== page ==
A hammerhead shark's baleful stare. A longnose batfish's fierce armor and delicate fins. These masterpieces of expression and scientific detail fill the pages of the world's first ichthyology book, De Historia Piscium, published in 1686 by the Royal Society.
This week, after decades of legal delays and foot dragging by the coal and power industry, the EPA unveiled a new rule protecting public health from mercury and other toxins.
Nothing excites whale researchers and whale fanatics more than seeing a new calf born into the pod. However, researchers have learned that calf survival rates are incredibly low, especially for the orca’s first born. The mother’s young calf often dies because of something the mother passes on to her offspring—PCBs.
It’s back to school—for students, and for Pacific sardines. Pacific sardines, Sardinops sagax, were once wildly abundant along the coast of California, Oregon, and Washington. From the 1920s to through the 1940s, they supported the largest fishery in the United States—millions were caught in and around Monterey Bay. (In fact, the Monterey Bay Aquarium was once a sardine canning factory.) Though the Pacific sardine population crashed in the mid-1940s, it’s on the rise again.
Post on Sep 13, 2010 by Jennifer Skene
The volume of oil recently spilled in the Gulf of Mexico is several thousand times what was spilled in San Francisco Bay in 2007, but the ecological studies conducted in the wake of the SF spill give us an idea of what we can expect in the Gulf.
Post on Aug 02, 2010 by Jennifer Skene
Argentine ants have had amazing success as an invasive species in the US. Their West Coast super colony numbers in the billions and spans from Mexico to Oregon. But aside from invading homes, they've had a dramatic effect on native ants and local ecosystems.
Post on Jul 09, 2010 by Lauren Sommer
Wetlands — they are possibly the most diverse ecosystems on the plant, according to environmental scientists.
Post on Apr 18, 2010 by Roberto Daza
Scientists used evolutionary theory to figure out where to find the bones of this fishibian. Lately I have been reading Jerry Coyne's Why Evolution is True. And so far it is a fascinating read. What is so great about this book for a scientist is that it gives the big picture on evolution. This sort [...]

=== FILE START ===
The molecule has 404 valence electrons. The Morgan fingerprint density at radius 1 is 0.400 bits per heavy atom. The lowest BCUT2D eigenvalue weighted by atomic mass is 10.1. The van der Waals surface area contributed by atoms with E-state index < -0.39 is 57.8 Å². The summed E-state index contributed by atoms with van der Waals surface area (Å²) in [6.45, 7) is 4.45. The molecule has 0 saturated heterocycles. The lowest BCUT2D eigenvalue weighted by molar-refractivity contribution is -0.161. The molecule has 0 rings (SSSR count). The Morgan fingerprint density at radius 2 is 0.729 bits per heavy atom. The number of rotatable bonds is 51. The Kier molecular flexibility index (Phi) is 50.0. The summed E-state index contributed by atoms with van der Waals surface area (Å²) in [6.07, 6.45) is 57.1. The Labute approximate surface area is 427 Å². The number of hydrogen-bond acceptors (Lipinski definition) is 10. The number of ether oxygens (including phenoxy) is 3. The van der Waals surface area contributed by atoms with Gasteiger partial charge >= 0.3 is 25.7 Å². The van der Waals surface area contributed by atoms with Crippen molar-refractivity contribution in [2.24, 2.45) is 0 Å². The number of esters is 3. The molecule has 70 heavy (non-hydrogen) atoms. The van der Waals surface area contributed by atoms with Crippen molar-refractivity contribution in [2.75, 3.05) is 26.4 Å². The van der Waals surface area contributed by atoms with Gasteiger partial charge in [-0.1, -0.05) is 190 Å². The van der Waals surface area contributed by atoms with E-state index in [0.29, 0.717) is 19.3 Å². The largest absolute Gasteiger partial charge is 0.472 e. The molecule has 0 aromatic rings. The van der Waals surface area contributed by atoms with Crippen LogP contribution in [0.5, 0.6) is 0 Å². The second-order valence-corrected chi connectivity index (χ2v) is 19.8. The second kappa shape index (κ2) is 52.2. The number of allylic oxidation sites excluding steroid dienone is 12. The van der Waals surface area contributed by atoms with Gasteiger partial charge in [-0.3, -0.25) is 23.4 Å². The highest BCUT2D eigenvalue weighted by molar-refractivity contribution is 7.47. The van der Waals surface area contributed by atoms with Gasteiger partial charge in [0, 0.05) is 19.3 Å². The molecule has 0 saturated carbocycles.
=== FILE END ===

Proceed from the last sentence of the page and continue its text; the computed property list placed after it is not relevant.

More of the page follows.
Post on Mar 02, 2009 by Dr. Barry Starr
November is the month when thousands of migratory birds on the Pacific Flyway make their stop in the San Francisco Bay Area. It's also the month when herring arrive in the Bay in gigantic schools – tons and tons of the tiny fish. And November's the month last year when the Cosco Busan crashed, leaking 53,000 gallons of black goo into San Francisco Bay.
Post on Oct 31, 2008 by David Gorn
Fish live in the below-freezing waters off Antarctica. How these beasts have adapted to their incredibly harsh environment? More specifically, what changes have happened in their DNA that allow them to live where no other animal could?
Post on Oct 27, 2008 by Dr. Barry Starr
Modeled after the Monterey Bay Aquarium’s popular Seafood Watch Pocket Guide, the new sustainable sushi guide helps consumers make informed choices by categorizing seafood into three areas: Green (or best choice), Yellow (or good alternative) and Red (what to avoid). Just what kind of sushi you should avoid may surprise you.
Post on Oct 24, 2008 by Andrea Kissack
Through the eyes of these scientists, we witness the undersea life in bloom. They clearly have one of the best offices to go to work to each day.
Post on Oct 21, 2008 by Chris Bauer
Talk about a wild ride. Every year, millions of fish make a strange and harrowing detour through the Skinner Fish Facility, part of the State Water Project's facilities in the Delta. In my last post, I wrote about my visit to the Banks Pumping Plant, whose giant pumps slurp water from the Delta to help [...]
Post on Jul 07, 2008 by Ann Dickinson
Last week on QUEST, we took a look at the history of the San Francisco Bay's most dangerous toxin: mercury. This week, now that the mercury is here in the bay, how is it affecting us? The obvious place to go was the Berkeley Marina, one of the bay's most popular fishing spots. On the [...]
Post on Apr 25, 2008 by Amy Standen